The Tax Relief Act of 2010 made significant changes to the federal transfer tax system, including a $5 million federal estate and gift tax exemption. As a result, there will be fewer clients affected by federal estate taxes and they will have more opportunities to use life insurance to accumulate wealth without worrying about the inclusion of death benefit proceeds in their estates. But the Act only applies for the next two years and the exemption could revert to lower levels after 2012. Therefore, clients will need to be prepared to do additional estate planning.
Two new approaches to estate tax planning
There are two approaches to federal estate tax planning under the new law: the “get it out of the estate” approach or the “keep it in the estate” approach. The “get it out of the estate” approach involves using the now-higher gift tax exemption to transfer assets out of the client’s estate. This approach may be appropriate for older clients because who no longer need some of their assets. Younger clients, however, may be hesitant to move large amounts of assets out of their estate. They may choose the “keep it in the estate” approach and use the higher federal estate tax exemptions and the ability to transfer unused estate tax exemptions to the surviving spouse.
Wait-and-See estate plan
One “keep it in the estate” approach is called the Wait-and-See estate plan. This approach uses a combination of life insurance and trusts in a way that offers clients flexibility to support changing circumstances throughout their lives. It is a strategy for married couples who want to maintain control of – and access to – life insurance policies that eventually will be used to fund their legacy, estate taxes, or both. This approach uses a credit shelter trust established at the death of the first spouse. A credit shelter trust typically is funded with assets up to the federal estate tax exclusion. The value used in funding the trusts is the fair market value of the asset at the time of the death of the owner. Traditionally, this trust is funded with assets that may appreciate in value because they will not be included in the estate of the other spouse. There are two techniques for the Wait-and-See estate planning: the one policy approach and the two policy approach.
The one policy strategy typically is used in common law states and instances where there is a clearly mortality inferior spouse. It includes a second-to-die life insurance policy owned by the spouse who is mortality inferior (typically the husband). Because the life insurance policy is in the married couple’s estate, they can use it to accumulate wealth and supplement retirement income. When the husband dies, the second-to-die policy will fund the credit shelter trust during the administration of his estate. The value of the policy for estate tax purposes will not be the death benefit but its fair market value, which should be close to the cash value. When the mortality superior spouse (typically the wife) dies, the death benefit will be outside of her estate and paid to beneficiaries of the estate plan.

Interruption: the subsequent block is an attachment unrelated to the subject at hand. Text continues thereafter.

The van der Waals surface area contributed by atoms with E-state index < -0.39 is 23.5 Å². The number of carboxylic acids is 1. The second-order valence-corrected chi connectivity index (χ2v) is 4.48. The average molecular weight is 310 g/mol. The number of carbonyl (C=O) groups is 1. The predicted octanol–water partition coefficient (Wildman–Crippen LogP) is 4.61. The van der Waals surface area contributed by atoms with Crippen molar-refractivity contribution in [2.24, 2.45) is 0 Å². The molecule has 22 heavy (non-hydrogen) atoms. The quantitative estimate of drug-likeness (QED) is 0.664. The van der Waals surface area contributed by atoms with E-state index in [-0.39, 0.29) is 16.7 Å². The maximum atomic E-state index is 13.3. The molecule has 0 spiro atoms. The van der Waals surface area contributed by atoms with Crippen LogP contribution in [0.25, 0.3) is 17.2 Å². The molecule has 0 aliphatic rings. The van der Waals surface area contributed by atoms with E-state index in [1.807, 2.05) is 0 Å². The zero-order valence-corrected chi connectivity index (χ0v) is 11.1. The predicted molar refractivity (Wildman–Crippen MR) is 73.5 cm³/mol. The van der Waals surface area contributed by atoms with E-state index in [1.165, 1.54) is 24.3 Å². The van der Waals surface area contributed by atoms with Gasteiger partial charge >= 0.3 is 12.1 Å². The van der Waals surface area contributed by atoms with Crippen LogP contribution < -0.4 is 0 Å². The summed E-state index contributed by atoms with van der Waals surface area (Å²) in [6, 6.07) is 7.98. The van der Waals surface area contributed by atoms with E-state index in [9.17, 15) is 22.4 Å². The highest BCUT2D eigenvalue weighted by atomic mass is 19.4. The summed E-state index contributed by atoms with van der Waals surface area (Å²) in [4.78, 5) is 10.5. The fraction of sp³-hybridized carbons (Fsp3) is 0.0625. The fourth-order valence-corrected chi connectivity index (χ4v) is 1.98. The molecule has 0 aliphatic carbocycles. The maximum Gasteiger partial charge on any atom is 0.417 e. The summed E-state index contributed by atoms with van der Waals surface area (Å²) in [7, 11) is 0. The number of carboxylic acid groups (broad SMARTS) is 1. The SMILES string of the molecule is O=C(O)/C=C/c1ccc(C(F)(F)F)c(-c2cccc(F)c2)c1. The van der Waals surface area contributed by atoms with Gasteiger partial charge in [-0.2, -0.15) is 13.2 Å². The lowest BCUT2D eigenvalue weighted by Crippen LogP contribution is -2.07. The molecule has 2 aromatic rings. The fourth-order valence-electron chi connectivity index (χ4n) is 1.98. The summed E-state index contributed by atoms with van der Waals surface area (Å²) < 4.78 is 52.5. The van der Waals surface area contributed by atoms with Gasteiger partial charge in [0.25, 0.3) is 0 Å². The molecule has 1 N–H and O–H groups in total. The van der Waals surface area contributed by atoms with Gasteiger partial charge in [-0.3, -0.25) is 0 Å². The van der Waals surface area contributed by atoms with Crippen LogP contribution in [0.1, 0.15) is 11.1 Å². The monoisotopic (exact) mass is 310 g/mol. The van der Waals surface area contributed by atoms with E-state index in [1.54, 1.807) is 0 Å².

However, if the wife dies first, the husband may wish to transfer the policy to an Irrevocable Life Insurance Trust (ILIT), bringing into play the three year estate inclusion rule. There are three ways to deal with the three year rule. One way is to sell the policy to the ILIT instead of giving it. A bona fide sale of a life insurance policy avoids the three-year rule. A second way is to purchase a short term policy to cover the extra estate tax liability for keeping the death benefit in the estate. The final way is to use a rider on the policy where the life insurance company allows the surviving spouse to buy an additional four-year term death benefit. An additional cost and restriction may apply to the use of such a rider.
The two policy approach involves cross-ownership of single life insurance policies by the spouses. The husband will own a life insurance policy on the wife and vice versa. When the first spouse dies, the policy on the survivor is placed in a credit shelter trust in the first spouse’s estate. Again, the value of the policy for estate tax purposes will be its fair market value. The two policy approach is used in community property states and with younger clients who want income replacement after the first death.
In conclusion, the Wait-and-See approach provides: 1) an opportunity for clients who want to own life insurance policies during their lifetimes, and 2) estate planning flexibility to adapt to the ever-changing federal estate tax laws.
This information is a general discussion of the relevant federal tax laws. It is not intended – nor can it be used by any taxpayer – for the purpose of avoiding federal tax penalties. This information is provided to support the promotion or marketing of ideas that may benefit a taxpayer. Taxpayers should seek the advice of their own tax and legal advisors regarding any tax and legal issues applicable to their specific circumstances.